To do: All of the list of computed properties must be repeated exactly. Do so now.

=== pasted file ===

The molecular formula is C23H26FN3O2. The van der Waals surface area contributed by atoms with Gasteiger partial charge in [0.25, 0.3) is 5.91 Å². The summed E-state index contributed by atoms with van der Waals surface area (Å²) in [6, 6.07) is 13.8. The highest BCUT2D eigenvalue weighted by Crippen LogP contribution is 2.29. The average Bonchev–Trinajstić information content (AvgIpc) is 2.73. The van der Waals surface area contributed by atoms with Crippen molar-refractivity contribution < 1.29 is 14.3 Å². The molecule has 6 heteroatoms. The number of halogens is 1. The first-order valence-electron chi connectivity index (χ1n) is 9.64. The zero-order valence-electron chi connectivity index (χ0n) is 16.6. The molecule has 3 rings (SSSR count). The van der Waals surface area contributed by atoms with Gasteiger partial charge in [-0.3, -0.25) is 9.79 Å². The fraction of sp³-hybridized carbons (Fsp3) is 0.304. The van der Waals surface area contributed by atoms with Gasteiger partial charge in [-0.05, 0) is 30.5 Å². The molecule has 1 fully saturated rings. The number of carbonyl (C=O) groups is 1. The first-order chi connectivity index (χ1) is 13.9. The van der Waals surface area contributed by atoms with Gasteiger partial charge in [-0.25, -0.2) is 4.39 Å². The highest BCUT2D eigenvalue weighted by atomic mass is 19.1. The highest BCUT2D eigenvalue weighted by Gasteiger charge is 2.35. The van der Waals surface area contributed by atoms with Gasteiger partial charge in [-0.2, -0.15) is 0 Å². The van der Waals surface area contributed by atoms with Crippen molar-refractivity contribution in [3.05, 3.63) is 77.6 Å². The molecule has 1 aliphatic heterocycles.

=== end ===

The molecular formula is C23H26FN3O2. The van der Waals surface area contributed by atoms with Gasteiger partial charge in [0.25, 0.3) is 5.91 Å². The summed E-state index contributed by atoms with van der Waals surface area (Å²) in [6, 6.07) is 13.8. The highest BCUT2D eigenvalue weighted by Crippen LogP contribution is 2.29. The average Bonchev–Trinajstić information content (AvgIpc) is 2.73. The van der Waals surface area contributed by atoms with Crippen molar-refractivity contribution < 1.29 is 14.3 Å². The molecule has 6 heteroatoms. The number of halogens is 1. The first-order valence-electron chi connectivity index (χ1n) is 9.64. The zero-order valence-electron chi connectivity index (χ0n) is 16.6. The molecule has 3 rings (SSSR count). The van der Waals surface area contributed by atoms with Gasteiger partial charge in [-0.3, -0.25) is 9.79 Å². The fraction of sp³-hybridized carbons (Fsp3) is 0.304. The van der Waals surface area contributed by atoms with Gasteiger partial charge in [-0.05, 0) is 30.5 Å². The molecule has 1 fully saturated rings. The number of carbonyl (C=O) groups is 1. The first-order chi connectivity index (χ1) is 13.9. The van der Waals surface area contributed by atoms with Gasteiger partial charge in [-0.25, -0.2) is 4.39 Å². The highest BCUT2D eigenvalue weighted by atomic mass is 19.1. The highest BCUT2D eigenvalue weighted by Gasteiger charge is 2.35. The van der Waals surface area contributed by atoms with Gasteiger partial charge in [-0.2, -0.15) is 0 Å². The van der Waals surface area contributed by atoms with Crippen molar-refractivity contribution in [3.05, 3.63) is 77.6 Å². The molecule has 1 aliphatic heterocycles.